The jump between a burning wick and a burning building is short and quick; there is no finer line between comfort and fear than that which exists with fire. In this large-scale paper installation, fire consumes the interior of a building in Chicago known as the Comfort Station, and an accompanying video elaborates on the story of the fire. The installation is viewable only from the outside of the building, and the tall plumes of fire glow through the windows to the viewer outside. The viewer remains safe outside the building, looking at a frozen moment in time, before the windows blow out or the firefighters arrive.
In this project, Kate McQuillen examines fire as a material that we simultaneously need and fear. For tens of thousands of years, fire has provided humans with warmth, light, and protection. Campfires and flickering candlelight bring about feelings of safety, community, and comfort. Fire is often used to describe love and passion: hearts on fire, burning desire, old flames. But all of this comes with the caveat of control; when a fire is no longer tamed, it quickly moves into the realm of blazes, explosions, bombs, and wildfires.
McQuillen’s installation will be viewable from the outside of Comfort Station for the run of the show after sundown, transforming the distinctive historical building into a public art piece. The opening event on Saturday, January 24th will be held just down Milwaukee Ave. at Uncharted Books.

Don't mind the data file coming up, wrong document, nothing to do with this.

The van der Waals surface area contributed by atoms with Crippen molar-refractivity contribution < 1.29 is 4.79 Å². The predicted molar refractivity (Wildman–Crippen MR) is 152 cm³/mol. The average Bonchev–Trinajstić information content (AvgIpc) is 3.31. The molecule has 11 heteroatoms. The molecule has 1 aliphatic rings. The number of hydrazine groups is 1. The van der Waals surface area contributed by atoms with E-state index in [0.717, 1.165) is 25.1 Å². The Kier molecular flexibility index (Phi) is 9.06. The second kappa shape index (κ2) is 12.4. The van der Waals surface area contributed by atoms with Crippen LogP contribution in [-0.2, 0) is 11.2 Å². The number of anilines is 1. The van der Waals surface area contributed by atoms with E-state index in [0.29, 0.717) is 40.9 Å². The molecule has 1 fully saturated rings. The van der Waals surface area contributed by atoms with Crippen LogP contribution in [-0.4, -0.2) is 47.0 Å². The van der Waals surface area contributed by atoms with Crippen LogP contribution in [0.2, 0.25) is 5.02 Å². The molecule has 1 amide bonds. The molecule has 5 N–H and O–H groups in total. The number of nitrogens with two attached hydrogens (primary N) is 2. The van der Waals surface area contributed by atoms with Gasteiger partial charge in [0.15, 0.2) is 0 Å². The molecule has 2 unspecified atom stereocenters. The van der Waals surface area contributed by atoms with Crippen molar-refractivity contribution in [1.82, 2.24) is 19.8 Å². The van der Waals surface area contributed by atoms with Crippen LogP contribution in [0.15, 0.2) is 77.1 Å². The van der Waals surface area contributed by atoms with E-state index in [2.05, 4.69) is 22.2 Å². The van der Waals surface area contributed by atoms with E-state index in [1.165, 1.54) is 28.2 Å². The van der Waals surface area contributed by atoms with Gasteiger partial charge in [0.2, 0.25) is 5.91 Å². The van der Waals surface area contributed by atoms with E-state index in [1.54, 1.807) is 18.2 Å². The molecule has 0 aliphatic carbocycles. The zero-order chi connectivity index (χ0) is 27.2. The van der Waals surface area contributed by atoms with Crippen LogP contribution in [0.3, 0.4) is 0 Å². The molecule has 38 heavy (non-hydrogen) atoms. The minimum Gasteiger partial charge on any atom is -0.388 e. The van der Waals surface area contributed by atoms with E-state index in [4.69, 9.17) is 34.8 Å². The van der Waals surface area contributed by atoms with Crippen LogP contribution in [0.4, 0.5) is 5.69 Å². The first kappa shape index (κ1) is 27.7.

McQuillen’s video will be screening on a loop at the Uncharted space, and groups will cross the avenue to view the Comfort Station installation every half hour. Uncharted has also scheduled their monthly reading series, Opaque, to take place during this opening, focusing on themes relating to McQuillen’s study on passionate love, destruction, and attraction to the sublime.
Kate McQuillen is a Chicago-based artist working in printmaking and installation, and is represented by O’Born Contemporary in Toronto. Her group exhibitions include the Utah Museum of Contemporary Art, Galerie Art Mûr in Montréal, and the Highpoint Center for Printmaking in Minneapolis. She has been the recipient of grants from the Illinois Arts Council and the City of Chicago Department of Cultural Affairs and Special Events, among others, for her large-scale installations. Her work has received press in news outlets such as The Chicago Reader and Printeresting, and has been included in publications by Poetry Magazine and Rutgers University.